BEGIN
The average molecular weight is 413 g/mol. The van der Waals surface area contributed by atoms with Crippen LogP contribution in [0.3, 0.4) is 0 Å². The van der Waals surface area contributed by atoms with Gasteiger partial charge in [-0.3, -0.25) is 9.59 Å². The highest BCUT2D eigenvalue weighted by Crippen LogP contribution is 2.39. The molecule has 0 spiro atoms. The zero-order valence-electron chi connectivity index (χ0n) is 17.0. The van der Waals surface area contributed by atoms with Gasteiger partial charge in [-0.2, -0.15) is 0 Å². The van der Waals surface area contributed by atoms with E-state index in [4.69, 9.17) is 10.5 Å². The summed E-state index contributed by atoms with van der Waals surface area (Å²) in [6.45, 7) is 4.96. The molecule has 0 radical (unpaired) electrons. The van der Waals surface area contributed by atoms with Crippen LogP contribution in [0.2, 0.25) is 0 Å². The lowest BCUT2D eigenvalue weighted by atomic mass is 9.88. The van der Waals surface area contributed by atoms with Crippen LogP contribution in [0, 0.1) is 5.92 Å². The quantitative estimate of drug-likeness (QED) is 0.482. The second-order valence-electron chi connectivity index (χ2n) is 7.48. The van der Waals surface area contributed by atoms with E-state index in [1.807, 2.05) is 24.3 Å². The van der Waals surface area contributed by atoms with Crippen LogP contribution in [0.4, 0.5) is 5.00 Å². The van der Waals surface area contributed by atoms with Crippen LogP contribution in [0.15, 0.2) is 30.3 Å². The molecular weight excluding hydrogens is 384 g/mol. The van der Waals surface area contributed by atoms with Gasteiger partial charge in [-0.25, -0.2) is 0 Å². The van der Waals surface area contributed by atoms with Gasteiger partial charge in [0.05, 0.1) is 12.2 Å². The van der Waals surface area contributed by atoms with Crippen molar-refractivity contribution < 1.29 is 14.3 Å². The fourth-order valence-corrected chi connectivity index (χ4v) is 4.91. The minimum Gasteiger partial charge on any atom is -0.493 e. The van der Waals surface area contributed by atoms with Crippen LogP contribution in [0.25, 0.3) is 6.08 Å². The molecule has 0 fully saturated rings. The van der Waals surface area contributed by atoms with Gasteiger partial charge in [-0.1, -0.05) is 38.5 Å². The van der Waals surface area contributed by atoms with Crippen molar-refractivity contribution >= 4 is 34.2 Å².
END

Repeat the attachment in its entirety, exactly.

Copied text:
The average molecular weight is 413 g/mol. The van der Waals surface area contributed by atoms with Crippen LogP contribution in [0.3, 0.4) is 0 Å². The van der Waals surface area contributed by atoms with Gasteiger partial charge in [-0.3, -0.25) is 9.59 Å². The highest BCUT2D eigenvalue weighted by Crippen LogP contribution is 2.39. The molecule has 0 spiro atoms. The zero-order valence-electron chi connectivity index (χ0n) is 17.0. The van der Waals surface area contributed by atoms with Gasteiger partial charge in [-0.2, -0.15) is 0 Å². The van der Waals surface area contributed by atoms with E-state index in [4.69, 9.17) is 10.5 Å². The summed E-state index contributed by atoms with van der Waals surface area (Å²) in [6.45, 7) is 4.96. The molecule has 0 radical (unpaired) electrons. The van der Waals surface area contributed by atoms with Crippen LogP contribution in [0.2, 0.25) is 0 Å². The lowest BCUT2D eigenvalue weighted by atomic mass is 9.88. The van der Waals surface area contributed by atoms with Crippen LogP contribution in [0, 0.1) is 5.92 Å². The quantitative estimate of drug-likeness (QED) is 0.482. The second-order valence-electron chi connectivity index (χ2n) is 7.48. The van der Waals surface area contributed by atoms with E-state index in [1.807, 2.05) is 24.3 Å². The van der Waals surface area contributed by atoms with Crippen LogP contribution in [0.4, 0.5) is 5.00 Å². The van der Waals surface area contributed by atoms with Crippen LogP contribution in [0.15, 0.2) is 30.3 Å². The molecular weight excluding hydrogens is 384 g/mol. The van der Waals surface area contributed by atoms with Gasteiger partial charge in [-0.25, -0.2) is 0 Å². The van der Waals surface area contributed by atoms with Gasteiger partial charge in [0.05, 0.1) is 12.2 Å². The van der Waals surface area contributed by atoms with Crippen molar-refractivity contribution < 1.29 is 14.3 Å². The fourth-order valence-corrected chi connectivity index (χ4v) is 4.91. The minimum Gasteiger partial charge on any atom is -0.493 e. The van der Waals surface area contributed by atoms with Crippen LogP contribution in [0.25, 0.3) is 6.08 Å². The molecule has 0 fully saturated rings. The van der Waals surface area contributed by atoms with Gasteiger partial charge in [-0.1, -0.05) is 38.5 Å². The van der Waals surface area contributed by atoms with Crippen molar-refractivity contribution >= 4 is 34.2 Å².